4. In response to Rachel’s comment, this vaccine probably wouldnt require an annual booster, but a single booster shot probably a few months after the first shot.

  5. Several commenters have indicated the possibility of eradication with an effective universal vaccine. While high vaccine compliance and broad effectiveness has the potential to dramatically reduce the incidence of this disease, there are some major barriers to eradication. The problem is that influenza can infect many different species (pigs, birds, seals, whales, walruses…). Pigs can be infected with human strains, and humans with pig strains. Pigs can be infected with bird strains and in rare cases, humans can be infected with bird strains. So flu will always be jumping into humans one way or another from other animals. Unless we vaccinate all the animals, this will continue to happen with novel strains that shifted or drifted as a result of infections in other species. Smallpox, the only eradicated disease so far, was limited to humans.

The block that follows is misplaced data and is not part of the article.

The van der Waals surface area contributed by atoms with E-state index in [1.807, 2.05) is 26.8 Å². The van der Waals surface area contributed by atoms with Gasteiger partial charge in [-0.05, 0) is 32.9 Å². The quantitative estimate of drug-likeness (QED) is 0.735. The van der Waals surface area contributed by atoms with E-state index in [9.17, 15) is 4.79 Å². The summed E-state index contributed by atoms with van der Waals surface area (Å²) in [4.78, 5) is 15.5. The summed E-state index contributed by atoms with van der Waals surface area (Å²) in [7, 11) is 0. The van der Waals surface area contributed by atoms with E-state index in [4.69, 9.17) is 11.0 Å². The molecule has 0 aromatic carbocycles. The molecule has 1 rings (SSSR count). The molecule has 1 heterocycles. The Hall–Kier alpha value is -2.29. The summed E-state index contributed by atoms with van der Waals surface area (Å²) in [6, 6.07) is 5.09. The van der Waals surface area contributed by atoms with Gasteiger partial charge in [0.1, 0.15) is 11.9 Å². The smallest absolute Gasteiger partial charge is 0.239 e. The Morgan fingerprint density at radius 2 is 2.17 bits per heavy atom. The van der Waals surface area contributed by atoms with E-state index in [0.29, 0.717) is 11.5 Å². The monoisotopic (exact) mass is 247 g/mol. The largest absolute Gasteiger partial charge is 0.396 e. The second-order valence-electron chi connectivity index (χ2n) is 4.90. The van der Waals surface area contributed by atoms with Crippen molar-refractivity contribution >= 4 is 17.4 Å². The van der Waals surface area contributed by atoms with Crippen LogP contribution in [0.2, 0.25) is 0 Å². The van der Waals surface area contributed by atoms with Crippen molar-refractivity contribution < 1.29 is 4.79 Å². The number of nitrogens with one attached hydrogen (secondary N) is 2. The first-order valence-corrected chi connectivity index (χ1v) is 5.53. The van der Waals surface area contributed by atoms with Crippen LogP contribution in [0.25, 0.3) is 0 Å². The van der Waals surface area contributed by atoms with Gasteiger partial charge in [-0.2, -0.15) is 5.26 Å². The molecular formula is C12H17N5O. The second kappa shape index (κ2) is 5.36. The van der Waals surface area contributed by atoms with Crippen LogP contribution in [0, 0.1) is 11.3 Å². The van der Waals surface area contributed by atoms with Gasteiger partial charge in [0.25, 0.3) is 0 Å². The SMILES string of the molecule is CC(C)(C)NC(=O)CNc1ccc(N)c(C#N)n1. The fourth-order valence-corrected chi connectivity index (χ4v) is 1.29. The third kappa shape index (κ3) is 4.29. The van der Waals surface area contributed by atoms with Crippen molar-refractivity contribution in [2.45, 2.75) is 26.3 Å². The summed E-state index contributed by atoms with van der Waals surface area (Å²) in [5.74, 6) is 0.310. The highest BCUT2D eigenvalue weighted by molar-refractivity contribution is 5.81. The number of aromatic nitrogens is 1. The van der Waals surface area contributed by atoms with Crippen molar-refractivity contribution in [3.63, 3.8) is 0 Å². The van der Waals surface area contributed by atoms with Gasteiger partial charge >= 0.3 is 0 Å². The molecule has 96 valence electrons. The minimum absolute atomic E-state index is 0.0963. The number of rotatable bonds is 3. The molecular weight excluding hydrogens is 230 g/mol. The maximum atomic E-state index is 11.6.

6. I think that in order to have an effectively combat the influenza virus it is critical that most people actually get vaccinated. As you mentioned previously, not many people get annual flu shots, even though if more people did, new viral strains would have less opportunity to infect and adapt. Since this new vaccination still requires annual booster shots it will be interesting to see if the benefits of the new DNA component of the vaccine alone are enough to encourage a more widespread urge to get the shot.